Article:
At the Franciscan Monastery, they had bees decades ago, but still had a going vegetable and Bible garden with so-so yields. The volunteer Garden Guild asked us if we would set up hives in 2006, and most years since 2007 we have had a significant public harvest there. Over the years, the 20+ acre grounds have become home to six beekeepers (+/-) and we have been given room to grow this year. This is also where we bring bee trees to disassemble and hive. The Garden Guild sells tickets, usually about $15 each, to the public, brings them into their certified site to harvest, and sends them home with jars from three ounce to eight ounce, depending on the yield. There is an option to buy right at the session, but most of the honey is sold in the Monastery Gift shop in small bears: this has profound meaning to many of the site visitors, and is completely in line with their mission of linking religious values to all natural life. It’s an important source of funds for the Garden Guild to maintain the site, too.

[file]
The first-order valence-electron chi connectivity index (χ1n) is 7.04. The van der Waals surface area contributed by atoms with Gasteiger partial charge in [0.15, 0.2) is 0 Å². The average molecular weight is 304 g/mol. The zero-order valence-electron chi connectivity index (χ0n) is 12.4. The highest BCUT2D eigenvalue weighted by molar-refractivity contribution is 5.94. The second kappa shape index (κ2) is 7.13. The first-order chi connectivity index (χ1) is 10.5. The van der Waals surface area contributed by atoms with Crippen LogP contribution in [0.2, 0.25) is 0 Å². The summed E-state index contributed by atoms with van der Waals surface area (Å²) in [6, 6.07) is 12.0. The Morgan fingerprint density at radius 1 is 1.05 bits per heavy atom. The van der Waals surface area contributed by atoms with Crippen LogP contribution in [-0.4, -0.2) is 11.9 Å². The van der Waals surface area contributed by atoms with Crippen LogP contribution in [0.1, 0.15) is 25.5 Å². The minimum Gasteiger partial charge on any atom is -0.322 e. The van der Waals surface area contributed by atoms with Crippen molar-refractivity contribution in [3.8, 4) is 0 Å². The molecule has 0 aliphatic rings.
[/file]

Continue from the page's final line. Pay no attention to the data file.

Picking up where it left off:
In nine years, we have hit some bumps, but the long term relationship helps. It is really important to maintain regular communication with the rotating roster of volunteers who staff and lead the Garden Guild. Incoming officers may not understand the deal, or may not know that honey harvests are not predictable year-to-year. It is important that site beekeepers value the opportunity much more than many other sites: the monks actually live here, and religious pilgrims walk the grounds in meditation. Messy or ill-tended hives must not be allowed to persist. Inconsiderate beekeepers must get the boot. Right away.
Historic Congressional Cemetery Apiary